“To some,” said Richard Duffy in 1922, “the very word etiquette is an irritant.” Though he was writing the introduction to the first edition of Emily Post’s Etiquette, he could have been writing today. “[Etiquette] implies a great pother about trifles, these conscientious objectors assure us, and trifles are unimportant. Trifles are unimportant, it is true, but then life is made up of trifles.” Instead, he emphasized, manners and morality went together. (Emily Post took a slightly higher view of her work: “Etiquette must, if it is to be of more than trifling use, include ethics as well as manners.”)

Etiquette assumed its place in a long line of advice books, dating back at least to Erasmus’s 1530 text, De civilitate morum puerilium. Erasmus and Emily Post were both codifying agreed-upon conventions while addressing a society in flux. (The year 1922 saw the publication of not one, but two, books by F. Scott Fitzgerald.) As a novelist, Emily Post was well-attuned to the power of manners; as someone whose husband had dragged her through the very public exposure of his infidelity, she was also sensitive to the lack of them.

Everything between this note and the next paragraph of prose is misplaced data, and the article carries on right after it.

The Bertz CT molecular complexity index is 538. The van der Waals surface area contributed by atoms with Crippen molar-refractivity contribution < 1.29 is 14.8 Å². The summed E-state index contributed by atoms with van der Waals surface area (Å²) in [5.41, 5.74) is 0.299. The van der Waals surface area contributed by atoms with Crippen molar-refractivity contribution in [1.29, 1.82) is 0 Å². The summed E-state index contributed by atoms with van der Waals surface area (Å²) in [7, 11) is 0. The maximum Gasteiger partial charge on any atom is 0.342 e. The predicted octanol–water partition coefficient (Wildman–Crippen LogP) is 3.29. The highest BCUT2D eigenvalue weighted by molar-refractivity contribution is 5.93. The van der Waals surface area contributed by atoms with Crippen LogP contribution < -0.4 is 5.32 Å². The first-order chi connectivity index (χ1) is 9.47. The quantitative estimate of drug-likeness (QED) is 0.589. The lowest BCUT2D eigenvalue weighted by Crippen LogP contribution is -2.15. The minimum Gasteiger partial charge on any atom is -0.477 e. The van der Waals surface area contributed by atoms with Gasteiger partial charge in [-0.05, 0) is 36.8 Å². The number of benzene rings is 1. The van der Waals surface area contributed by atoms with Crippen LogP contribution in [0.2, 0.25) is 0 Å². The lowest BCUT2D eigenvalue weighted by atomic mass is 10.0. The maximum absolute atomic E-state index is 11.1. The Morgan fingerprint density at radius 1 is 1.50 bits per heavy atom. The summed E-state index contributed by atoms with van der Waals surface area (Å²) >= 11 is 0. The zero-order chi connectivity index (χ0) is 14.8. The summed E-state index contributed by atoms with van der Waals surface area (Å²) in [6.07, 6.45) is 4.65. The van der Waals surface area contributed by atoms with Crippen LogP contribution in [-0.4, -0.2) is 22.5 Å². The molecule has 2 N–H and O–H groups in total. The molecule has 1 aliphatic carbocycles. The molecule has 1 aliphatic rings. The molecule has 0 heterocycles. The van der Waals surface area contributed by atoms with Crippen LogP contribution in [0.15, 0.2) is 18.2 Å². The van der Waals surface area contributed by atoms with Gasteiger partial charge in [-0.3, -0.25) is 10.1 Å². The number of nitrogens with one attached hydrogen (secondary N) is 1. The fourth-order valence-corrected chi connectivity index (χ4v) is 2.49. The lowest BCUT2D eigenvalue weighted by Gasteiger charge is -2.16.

Post promised to teach her readers how to behave in “Best Society” (a term Post attempted to define, somewhat unsuccessfully, without reference to birth or money). Etiquette, so often an invisible code meant to separate out those not brought up with it, would be made egalitarian. But Post also drew attention to the principles behind the rules. What looked from the outside like an arbitrary code was in fact meant to teach kindness and consideration. The rules themselves were fairly flexible; the principles were not.

This second aspect of Post’s project was increasingly lost on the press. By 1937, Etiquette was in its fourth edition and reviewers had become tired of it. She had become a symbol of an irrelevant past: Time magazine dubbed her the “autocrat of U.S. etiquette.” Though Post viewed her project as both egalitarian and ethical, reviewers saw it as neither. They would repeatedly associate her with rules she did not advocate. By 1938, the newspapers would gleefully cover her social gaffes. As she grew older, biographer Laura Claridge notes, it became customary to treat her with a “jocular disrespect.”